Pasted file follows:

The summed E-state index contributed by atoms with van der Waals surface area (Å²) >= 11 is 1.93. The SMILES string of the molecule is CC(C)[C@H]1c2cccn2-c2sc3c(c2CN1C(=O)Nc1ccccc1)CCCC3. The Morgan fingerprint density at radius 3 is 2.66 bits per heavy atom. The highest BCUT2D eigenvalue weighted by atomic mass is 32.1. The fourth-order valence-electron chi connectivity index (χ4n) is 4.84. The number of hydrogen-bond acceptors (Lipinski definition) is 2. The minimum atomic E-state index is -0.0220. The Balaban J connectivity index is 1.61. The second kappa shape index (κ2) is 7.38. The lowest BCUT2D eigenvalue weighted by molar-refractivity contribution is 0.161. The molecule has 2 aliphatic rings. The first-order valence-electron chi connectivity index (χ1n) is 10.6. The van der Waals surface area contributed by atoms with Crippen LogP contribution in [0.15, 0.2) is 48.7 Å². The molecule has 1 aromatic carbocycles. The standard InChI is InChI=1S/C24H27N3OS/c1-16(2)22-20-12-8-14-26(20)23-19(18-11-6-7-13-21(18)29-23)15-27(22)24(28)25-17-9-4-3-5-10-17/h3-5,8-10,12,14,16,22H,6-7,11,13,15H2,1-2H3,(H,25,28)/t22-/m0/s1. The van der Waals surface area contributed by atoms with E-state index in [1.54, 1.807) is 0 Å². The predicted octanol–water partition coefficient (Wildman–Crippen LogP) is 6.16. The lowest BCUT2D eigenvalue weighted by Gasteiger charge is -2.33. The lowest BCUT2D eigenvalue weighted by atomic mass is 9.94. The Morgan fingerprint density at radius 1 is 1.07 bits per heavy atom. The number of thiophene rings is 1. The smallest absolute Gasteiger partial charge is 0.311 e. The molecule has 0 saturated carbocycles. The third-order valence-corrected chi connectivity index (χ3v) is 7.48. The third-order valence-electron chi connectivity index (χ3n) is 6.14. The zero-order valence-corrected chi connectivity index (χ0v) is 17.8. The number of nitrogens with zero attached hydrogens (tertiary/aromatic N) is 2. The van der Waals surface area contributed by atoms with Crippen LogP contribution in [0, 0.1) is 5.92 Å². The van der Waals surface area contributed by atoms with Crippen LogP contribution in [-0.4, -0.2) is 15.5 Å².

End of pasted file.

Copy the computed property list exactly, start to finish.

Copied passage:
The summed E-state index contributed by atoms with van der Waals surface area (Å²) >= 11 is 1.93. The SMILES string of the molecule is CC(C)[C@H]1c2cccn2-c2sc3c(c2CN1C(=O)Nc1ccccc1)CCCC3. The Morgan fingerprint density at radius 3 is 2.66 bits per heavy atom. The highest BCUT2D eigenvalue weighted by atomic mass is 32.1. The fourth-order valence-electron chi connectivity index (χ4n) is 4.84. The number of hydrogen-bond acceptors (Lipinski definition) is 2. The minimum atomic E-state index is -0.0220. The Balaban J connectivity index is 1.61. The second kappa shape index (κ2) is 7.38. The lowest BCUT2D eigenvalue weighted by molar-refractivity contribution is 0.161. The molecule has 2 aliphatic rings. The first-order valence-electron chi connectivity index (χ1n) is 10.6. The van der Waals surface area contributed by atoms with Crippen LogP contribution in [0.15, 0.2) is 48.7 Å². The molecule has 1 aromatic carbocycles. The standard InChI is InChI=1S/C24H27N3OS/c1-16(2)22-20-12-8-14-26(20)23-19(18-11-6-7-13-21(18)29-23)15-27(22)24(28)25-17-9-4-3-5-10-17/h3-5,8-10,12,14,16,22H,6-7,11,13,15H2,1-2H3,(H,25,28)/t22-/m0/s1. The van der Waals surface area contributed by atoms with E-state index in [1.54, 1.807) is 0 Å². The predicted octanol–water partition coefficient (Wildman–Crippen LogP) is 6.16. The lowest BCUT2D eigenvalue weighted by Gasteiger charge is -2.33. The lowest BCUT2D eigenvalue weighted by atomic mass is 9.94. The Morgan fingerprint density at radius 1 is 1.07 bits per heavy atom. The number of thiophene rings is 1. The smallest absolute Gasteiger partial charge is 0.311 e. The molecule has 0 saturated carbocycles. The third-order valence-corrected chi connectivity index (χ3v) is 7.48. The third-order valence-electron chi connectivity index (χ3n) is 6.14. The zero-order valence-corrected chi connectivity index (χ0v) is 17.8. The number of nitrogens with zero attached hydrogens (tertiary/aromatic N) is 2. The van der Waals surface area contributed by atoms with Crippen LogP contribution in [0, 0.1) is 5.92 Å². The van der Waals surface area contributed by atoms with Crippen LogP contribution in [-0.4, -0.2) is 15.5 Å².